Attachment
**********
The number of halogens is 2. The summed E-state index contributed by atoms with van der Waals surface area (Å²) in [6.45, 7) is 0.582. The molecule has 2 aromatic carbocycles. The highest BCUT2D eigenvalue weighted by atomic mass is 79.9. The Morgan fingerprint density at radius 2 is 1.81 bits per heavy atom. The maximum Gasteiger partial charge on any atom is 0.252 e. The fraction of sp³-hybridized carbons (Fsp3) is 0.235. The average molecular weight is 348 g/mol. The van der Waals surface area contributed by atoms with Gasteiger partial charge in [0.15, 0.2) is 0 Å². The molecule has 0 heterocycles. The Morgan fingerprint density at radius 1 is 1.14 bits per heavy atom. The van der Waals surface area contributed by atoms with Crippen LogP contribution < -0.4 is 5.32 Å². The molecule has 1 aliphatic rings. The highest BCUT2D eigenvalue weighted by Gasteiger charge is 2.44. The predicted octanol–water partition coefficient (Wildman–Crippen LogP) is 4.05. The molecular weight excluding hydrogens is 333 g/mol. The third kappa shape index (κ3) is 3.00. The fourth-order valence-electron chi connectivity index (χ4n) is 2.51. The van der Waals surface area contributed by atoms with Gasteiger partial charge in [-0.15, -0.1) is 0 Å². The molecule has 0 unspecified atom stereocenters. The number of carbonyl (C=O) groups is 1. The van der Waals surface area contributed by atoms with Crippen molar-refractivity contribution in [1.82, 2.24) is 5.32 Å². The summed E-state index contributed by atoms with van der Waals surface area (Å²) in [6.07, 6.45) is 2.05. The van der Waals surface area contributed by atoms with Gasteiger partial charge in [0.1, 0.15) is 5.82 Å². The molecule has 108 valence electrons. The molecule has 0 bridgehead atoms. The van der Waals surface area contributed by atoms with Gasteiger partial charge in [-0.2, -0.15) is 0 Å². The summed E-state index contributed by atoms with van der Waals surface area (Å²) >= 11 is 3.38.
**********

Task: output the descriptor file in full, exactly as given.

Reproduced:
The number of halogens is 2. The summed E-state index contributed by atoms with van der Waals surface area (Å²) in [6.45, 7) is 0.582. The molecule has 2 aromatic carbocycles. The highest BCUT2D eigenvalue weighted by atomic mass is 79.9. The Morgan fingerprint density at radius 2 is 1.81 bits per heavy atom. The maximum Gasteiger partial charge on any atom is 0.252 e. The fraction of sp³-hybridized carbons (Fsp3) is 0.235. The average molecular weight is 348 g/mol. The van der Waals surface area contributed by atoms with Gasteiger partial charge in [0.15, 0.2) is 0 Å². The molecule has 0 heterocycles. The Morgan fingerprint density at radius 1 is 1.14 bits per heavy atom. The van der Waals surface area contributed by atoms with Crippen LogP contribution < -0.4 is 5.32 Å². The molecule has 1 aliphatic rings. The highest BCUT2D eigenvalue weighted by Gasteiger charge is 2.44. The predicted octanol–water partition coefficient (Wildman–Crippen LogP) is 4.05. The molecular weight excluding hydrogens is 333 g/mol. The third kappa shape index (κ3) is 3.00. The fourth-order valence-electron chi connectivity index (χ4n) is 2.51. The van der Waals surface area contributed by atoms with Gasteiger partial charge in [-0.15, -0.1) is 0 Å². The molecule has 0 unspecified atom stereocenters. The number of carbonyl (C=O) groups is 1. The van der Waals surface area contributed by atoms with Crippen molar-refractivity contribution in [1.82, 2.24) is 5.32 Å². The summed E-state index contributed by atoms with van der Waals surface area (Å²) in [6.07, 6.45) is 2.05. The van der Waals surface area contributed by atoms with Gasteiger partial charge in [0.1, 0.15) is 5.82 Å². The molecule has 108 valence electrons. The molecule has 0 bridgehead atoms. The van der Waals surface area contributed by atoms with Gasteiger partial charge in [-0.2, -0.15) is 0 Å². The summed E-state index contributed by atoms with van der Waals surface area (Å²) >= 11 is 3.38.